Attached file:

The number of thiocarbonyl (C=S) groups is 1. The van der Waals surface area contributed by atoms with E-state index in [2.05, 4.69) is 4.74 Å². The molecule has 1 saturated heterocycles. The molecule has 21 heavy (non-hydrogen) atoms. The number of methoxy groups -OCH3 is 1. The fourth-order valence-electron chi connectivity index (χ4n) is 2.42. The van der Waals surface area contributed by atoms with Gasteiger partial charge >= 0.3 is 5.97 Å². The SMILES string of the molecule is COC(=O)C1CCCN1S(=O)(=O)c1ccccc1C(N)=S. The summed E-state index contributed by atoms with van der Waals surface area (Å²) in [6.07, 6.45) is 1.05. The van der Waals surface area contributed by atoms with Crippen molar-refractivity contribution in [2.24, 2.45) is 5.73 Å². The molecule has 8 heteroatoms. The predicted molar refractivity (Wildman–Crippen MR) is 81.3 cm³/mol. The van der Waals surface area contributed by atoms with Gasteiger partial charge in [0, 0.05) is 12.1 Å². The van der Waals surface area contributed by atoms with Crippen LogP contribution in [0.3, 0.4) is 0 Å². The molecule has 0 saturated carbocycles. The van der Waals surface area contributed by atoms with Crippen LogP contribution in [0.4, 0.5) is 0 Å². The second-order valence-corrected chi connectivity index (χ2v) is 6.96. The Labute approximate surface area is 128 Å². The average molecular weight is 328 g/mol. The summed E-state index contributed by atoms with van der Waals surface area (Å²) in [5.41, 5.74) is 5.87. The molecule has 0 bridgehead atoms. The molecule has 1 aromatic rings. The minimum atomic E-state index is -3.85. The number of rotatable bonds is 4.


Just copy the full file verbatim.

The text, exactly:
The number of thiocarbonyl (C=S) groups is 1. The van der Waals surface area contributed by atoms with E-state index in [2.05, 4.69) is 4.74 Å². The molecule has 1 saturated heterocycles. The molecule has 21 heavy (non-hydrogen) atoms. The number of methoxy groups -OCH3 is 1. The fourth-order valence-electron chi connectivity index (χ4n) is 2.42. The van der Waals surface area contributed by atoms with Gasteiger partial charge >= 0.3 is 5.97 Å². The SMILES string of the molecule is COC(=O)C1CCCN1S(=O)(=O)c1ccccc1C(N)=S. The summed E-state index contributed by atoms with van der Waals surface area (Å²) in [6.07, 6.45) is 1.05. The van der Waals surface area contributed by atoms with Crippen molar-refractivity contribution in [2.24, 2.45) is 5.73 Å². The molecule has 8 heteroatoms. The predicted molar refractivity (Wildman–Crippen MR) is 81.3 cm³/mol. The van der Waals surface area contributed by atoms with Gasteiger partial charge in [0, 0.05) is 12.1 Å². The van der Waals surface area contributed by atoms with Crippen LogP contribution in [0.3, 0.4) is 0 Å². The molecule has 0 saturated carbocycles. The van der Waals surface area contributed by atoms with Crippen LogP contribution in [0.4, 0.5) is 0 Å². The second-order valence-corrected chi connectivity index (χ2v) is 6.96. The Labute approximate surface area is 128 Å². The average molecular weight is 328 g/mol. The summed E-state index contributed by atoms with van der Waals surface area (Å²) in [5.41, 5.74) is 5.87. The molecule has 0 bridgehead atoms. The molecule has 1 aromatic rings. The minimum atomic E-state index is -3.85. The number of rotatable bonds is 4.